Efforts to racially integrate schools in big city districts often face a basic dilemma: There simply aren’t many white students in the system, as families have opted for private school or left for the suburbs.
But a recent study suggests a concrete way that schools can attract and keep white families, while also boosting student achievement: lower class sizes. That approach drew in tens of thousands of students from California’s private schools into the public system, according to the research.
It’s an extremely expensive move, since it means hiring more teachers for more classrooms. And it’s far from clear to what extent lower class sizes can combat how racism and beliefs about local schools drive enrollment decisions, particularly in racially segregated areas.
Still, the California results suggests that lower class sizes can be one tool to help integrate schools.
“Class size is a measure of school quality that is easily observable [and] parents care about it a lot,” said Diane Whitmore Schanzenbach, an economist at Northwestern University who has studied class size reduction efforts. It’s “completely reasonable,” she said, to think that lower class sizes could help make integration efforts work.
The research, released earlier this year through the National Bureau of Economic Research, focuses on California’s massive effort to slash elementary school class sizes by several students in the late 1990s. (The program began to unravel in the wake of the Great Recession, when budget cuts caused many districts to rapidly raise class sizes.)
Previous research had focused on how the effort affected student achievement and teacher quality. This study asks an additional question: Did the reforms make public schools more attractive to families sending their kids to private schools?
Researchers Michael Gilraine, Hugh Macartney, and Robert McMillan find that’s exactly what seemed to happen. In grades that saw class sizes drop, private school enrollment fell compared to other grades without the class-size cuts.
The drop was fairly large, with private school enrollment falling from nearly 12 percent to 10 percent of students in certain grades across the state. At the same time, public schools with a nearby private school saw their enrollment of white students jump.
As students transitioned to middle school, which was not a focus of the class size reductions, many students appeared to return to private school.
Conventional wisdom in some circles has been that the California class size reduction was a disappointment because districts had to go on a hiring spree to fill new classrooms, ending up with less qualified and less experienced teachers.
The latest study shows there’s something to that: teacher qualifications fell, which cancelled out some, but not all, of the benefits of smaller classes. That’s in line with other research from California and New York City.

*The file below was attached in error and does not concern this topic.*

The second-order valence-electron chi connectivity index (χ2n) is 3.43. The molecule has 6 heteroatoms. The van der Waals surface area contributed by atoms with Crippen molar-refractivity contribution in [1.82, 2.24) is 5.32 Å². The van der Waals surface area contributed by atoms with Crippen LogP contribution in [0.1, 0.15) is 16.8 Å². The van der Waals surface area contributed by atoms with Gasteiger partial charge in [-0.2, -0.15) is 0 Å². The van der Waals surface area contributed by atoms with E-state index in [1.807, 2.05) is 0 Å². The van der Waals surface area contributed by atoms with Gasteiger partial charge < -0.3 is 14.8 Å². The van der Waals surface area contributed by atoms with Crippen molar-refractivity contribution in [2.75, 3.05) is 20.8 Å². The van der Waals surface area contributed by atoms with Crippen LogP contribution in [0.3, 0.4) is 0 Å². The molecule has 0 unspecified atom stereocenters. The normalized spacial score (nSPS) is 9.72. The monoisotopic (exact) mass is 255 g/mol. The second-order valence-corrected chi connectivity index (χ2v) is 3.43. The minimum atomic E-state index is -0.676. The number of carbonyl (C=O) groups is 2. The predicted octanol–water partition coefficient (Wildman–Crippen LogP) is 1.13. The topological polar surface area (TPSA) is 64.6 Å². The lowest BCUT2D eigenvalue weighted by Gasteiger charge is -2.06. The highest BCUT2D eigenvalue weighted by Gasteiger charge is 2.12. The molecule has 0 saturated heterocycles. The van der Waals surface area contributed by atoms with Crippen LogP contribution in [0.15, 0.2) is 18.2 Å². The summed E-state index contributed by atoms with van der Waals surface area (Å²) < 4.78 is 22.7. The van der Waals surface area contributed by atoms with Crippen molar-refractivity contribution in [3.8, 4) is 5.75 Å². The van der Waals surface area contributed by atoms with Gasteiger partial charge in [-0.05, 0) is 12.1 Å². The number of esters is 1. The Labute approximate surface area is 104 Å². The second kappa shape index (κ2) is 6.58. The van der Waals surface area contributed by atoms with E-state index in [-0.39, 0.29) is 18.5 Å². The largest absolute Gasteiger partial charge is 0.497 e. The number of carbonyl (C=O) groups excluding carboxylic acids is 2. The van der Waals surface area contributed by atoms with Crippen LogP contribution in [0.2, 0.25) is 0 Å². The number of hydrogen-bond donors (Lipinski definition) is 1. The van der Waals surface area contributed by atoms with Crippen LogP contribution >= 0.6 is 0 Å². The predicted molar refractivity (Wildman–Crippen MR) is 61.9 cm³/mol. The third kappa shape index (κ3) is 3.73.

The paper also shows that test scores likely rose simply because schools drew in higher-performing students from private schools.
But there was another result of the changes: the new public school students seemed to boost other kids’ test scores. Although the exact explanation is unclear, this might be an effect of integration — an example of how bringing new students into the public system can improve education across the board.
Still, before policymakers use this study, which has not been formally peer-reviewed, to justify reducing class sizes, they should consider a few caveats.
For one thing, the paper focuses on a policy change in one state from about two decades ago. While it shows how the changes affected the demographics of the public school system as a whole, it doesn’t examine the makeup of individual schools. And the study doesn’t have ideal or extensive data for examining test scores, so those academic findings should be interpreted cautiously.
It’s also just one analysis, in an area where there’s not much research. Another recent study on New York City found that increasing public school funding drew in more students who previously attended private school, though the students were primarily black and Hispanic, not white.
More generally, research has often found that smaller class sizes have positive short- and long-term benefits, but results have varied from place to place.
The policy could mean schools districts are spending a lot, perhaps even more than they expect. If lower class sizes cause students to leave private schools, it will also come with an ever bigger price tag, because public dollars would need to go to educating students who had been at private school on their families’ dime.
In other words, the study shows smaller class sizes may be both more beneficial and more costly than previously thought.
“Without any doubt, [class-size reduction] is immensely costly,” the researchers write. “That said, parents and teachers routinely and actively lobby for smaller classes, pressuring politicians to implement class size reduction initiatives.”